Campaigning for children
Thomas Coram was a champion for foundlings at a time when most people thought that helping unwanted children would encourage promiscuity.
We don’t know whether there was a particular incident that aroused his compassion, or whether it was because of his staunch Anglican faith, or because he had experienced a difficult childhood himself after his own mother died when he was only three or four.
What we do know is that Coram was a determined campaigner for people who could not stand up for themselves and that he could not and would not ignore destitute children on London’s streets.
His solution was to petition the king for a charter to create a foundling hospital that would be supported by subscriptions. But at first this met with no success. He found it impossible to gain the backing of anyone influential enough, and there was opposition to the idea because of attitudes to illegitimacy.
Undaunted, and inspired by the role of French women in caring for foundlings in Paris, Coram decided to ask English noblewomen to lend weight to his petition and gain the interest of influential men along the way.
In this he triumphed. Not only did '21 inspiring women' sign a petition, he also won the support of many aristocratic and influential men who, along with the ladies of quality and distinction, helped turn the establishment of a hospital for foundlings into a fashionable cause.
Finally, on 17 October 1739, King George II signed a royal charter. Governors were quickly appointed from those who had donated to the cause, and the work of the Foundling Hospital could begin.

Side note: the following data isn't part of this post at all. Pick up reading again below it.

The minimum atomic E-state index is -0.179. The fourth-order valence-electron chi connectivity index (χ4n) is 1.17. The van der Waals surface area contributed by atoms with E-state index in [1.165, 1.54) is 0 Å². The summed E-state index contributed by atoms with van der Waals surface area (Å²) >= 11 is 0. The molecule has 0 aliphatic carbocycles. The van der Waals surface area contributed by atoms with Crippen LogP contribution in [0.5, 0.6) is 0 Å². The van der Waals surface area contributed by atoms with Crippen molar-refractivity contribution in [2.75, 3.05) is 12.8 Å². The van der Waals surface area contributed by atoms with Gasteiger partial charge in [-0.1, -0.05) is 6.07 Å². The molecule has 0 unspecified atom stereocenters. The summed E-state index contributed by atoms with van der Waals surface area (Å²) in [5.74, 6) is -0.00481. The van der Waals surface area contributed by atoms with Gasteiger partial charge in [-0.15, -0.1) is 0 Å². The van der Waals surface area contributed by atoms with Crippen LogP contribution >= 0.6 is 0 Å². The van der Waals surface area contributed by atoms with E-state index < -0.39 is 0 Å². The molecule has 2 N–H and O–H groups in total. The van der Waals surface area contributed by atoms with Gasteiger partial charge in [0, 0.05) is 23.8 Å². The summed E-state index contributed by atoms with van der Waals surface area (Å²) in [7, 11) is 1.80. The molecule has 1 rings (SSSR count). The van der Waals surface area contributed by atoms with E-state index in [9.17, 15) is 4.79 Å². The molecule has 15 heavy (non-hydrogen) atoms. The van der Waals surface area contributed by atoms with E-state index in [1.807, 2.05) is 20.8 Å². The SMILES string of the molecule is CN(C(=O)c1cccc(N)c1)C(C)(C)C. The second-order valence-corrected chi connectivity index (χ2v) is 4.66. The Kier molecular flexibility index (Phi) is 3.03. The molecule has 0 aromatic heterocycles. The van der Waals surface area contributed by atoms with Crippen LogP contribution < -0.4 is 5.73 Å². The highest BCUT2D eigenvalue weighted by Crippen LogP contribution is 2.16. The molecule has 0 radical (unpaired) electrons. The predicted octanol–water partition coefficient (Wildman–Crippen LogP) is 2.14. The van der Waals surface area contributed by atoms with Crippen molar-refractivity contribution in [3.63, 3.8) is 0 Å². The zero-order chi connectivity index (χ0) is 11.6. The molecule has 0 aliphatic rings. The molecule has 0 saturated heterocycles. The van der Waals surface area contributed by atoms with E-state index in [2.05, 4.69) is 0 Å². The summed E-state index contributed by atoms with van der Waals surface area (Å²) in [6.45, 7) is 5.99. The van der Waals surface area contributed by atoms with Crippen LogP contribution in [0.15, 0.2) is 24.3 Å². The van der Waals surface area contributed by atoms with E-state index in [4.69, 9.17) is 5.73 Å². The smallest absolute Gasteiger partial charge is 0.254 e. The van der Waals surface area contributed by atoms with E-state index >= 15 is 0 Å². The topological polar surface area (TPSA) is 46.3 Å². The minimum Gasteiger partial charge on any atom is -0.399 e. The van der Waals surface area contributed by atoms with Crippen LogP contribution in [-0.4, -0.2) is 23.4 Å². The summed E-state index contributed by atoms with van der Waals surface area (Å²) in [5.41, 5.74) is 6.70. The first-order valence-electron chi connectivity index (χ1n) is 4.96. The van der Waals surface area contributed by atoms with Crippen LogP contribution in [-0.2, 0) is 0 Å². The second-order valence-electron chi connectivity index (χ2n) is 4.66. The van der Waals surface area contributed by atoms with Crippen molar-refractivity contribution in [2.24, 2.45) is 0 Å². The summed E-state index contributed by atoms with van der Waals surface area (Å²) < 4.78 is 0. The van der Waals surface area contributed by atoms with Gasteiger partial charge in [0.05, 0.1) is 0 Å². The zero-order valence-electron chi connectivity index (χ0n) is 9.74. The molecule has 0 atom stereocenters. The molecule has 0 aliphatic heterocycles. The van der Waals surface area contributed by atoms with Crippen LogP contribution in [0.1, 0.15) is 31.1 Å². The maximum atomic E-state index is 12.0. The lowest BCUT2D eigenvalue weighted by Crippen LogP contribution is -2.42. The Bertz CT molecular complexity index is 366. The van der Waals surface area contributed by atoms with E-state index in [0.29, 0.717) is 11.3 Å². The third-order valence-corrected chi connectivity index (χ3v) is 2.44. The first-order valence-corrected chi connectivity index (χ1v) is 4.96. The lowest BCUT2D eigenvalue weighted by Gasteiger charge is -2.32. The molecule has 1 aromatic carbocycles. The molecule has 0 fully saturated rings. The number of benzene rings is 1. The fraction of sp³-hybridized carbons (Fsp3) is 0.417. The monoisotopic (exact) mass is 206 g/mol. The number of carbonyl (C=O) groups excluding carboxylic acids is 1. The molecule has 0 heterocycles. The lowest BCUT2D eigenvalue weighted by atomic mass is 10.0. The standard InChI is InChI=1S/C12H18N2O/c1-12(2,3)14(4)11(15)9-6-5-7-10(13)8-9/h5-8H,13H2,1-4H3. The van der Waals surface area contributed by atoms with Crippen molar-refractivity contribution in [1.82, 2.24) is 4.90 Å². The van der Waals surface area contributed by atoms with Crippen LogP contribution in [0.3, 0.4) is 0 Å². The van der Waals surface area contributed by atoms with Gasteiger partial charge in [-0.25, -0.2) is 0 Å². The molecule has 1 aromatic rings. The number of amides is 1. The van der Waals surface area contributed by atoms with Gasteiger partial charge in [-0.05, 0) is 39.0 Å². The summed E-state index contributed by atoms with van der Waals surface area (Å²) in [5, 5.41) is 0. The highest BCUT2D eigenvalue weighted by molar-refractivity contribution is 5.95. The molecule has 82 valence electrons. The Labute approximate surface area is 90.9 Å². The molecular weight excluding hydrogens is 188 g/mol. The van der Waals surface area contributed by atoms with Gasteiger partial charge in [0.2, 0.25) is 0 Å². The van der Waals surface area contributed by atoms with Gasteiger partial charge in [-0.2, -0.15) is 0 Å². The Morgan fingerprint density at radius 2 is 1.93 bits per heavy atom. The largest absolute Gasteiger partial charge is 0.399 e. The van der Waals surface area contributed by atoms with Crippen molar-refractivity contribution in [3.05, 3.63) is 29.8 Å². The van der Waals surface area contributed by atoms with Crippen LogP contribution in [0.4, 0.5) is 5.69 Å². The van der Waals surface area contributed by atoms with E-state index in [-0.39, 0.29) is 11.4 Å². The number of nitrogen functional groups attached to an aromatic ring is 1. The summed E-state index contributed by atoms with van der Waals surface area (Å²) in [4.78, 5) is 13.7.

Coram’s vision for foundling children
Coram had a vision in which foundling children were cared for and educated so that, ultimately, they could support themselves.
In this he was both humanitarian and ahead of his times. During his lifetime, it was widely believed that foundlings didn’t deserve charity because they were the product of immoral behaviour. And while workhouses did exist, it was argued that the act of receiving charity should be made unattractive to ensure only the truly destitute would apply. This included putting children to work as soon as possible.
As an experienced campaigner, Coram knew the importance of making his radical idea acceptable to existing and potential supporters. Accordingly, his campaign to establish the Foundling Hospital not only outlined the plight of foundling children, but also the benefits to society of removing them from the streets and creating useful citizens.
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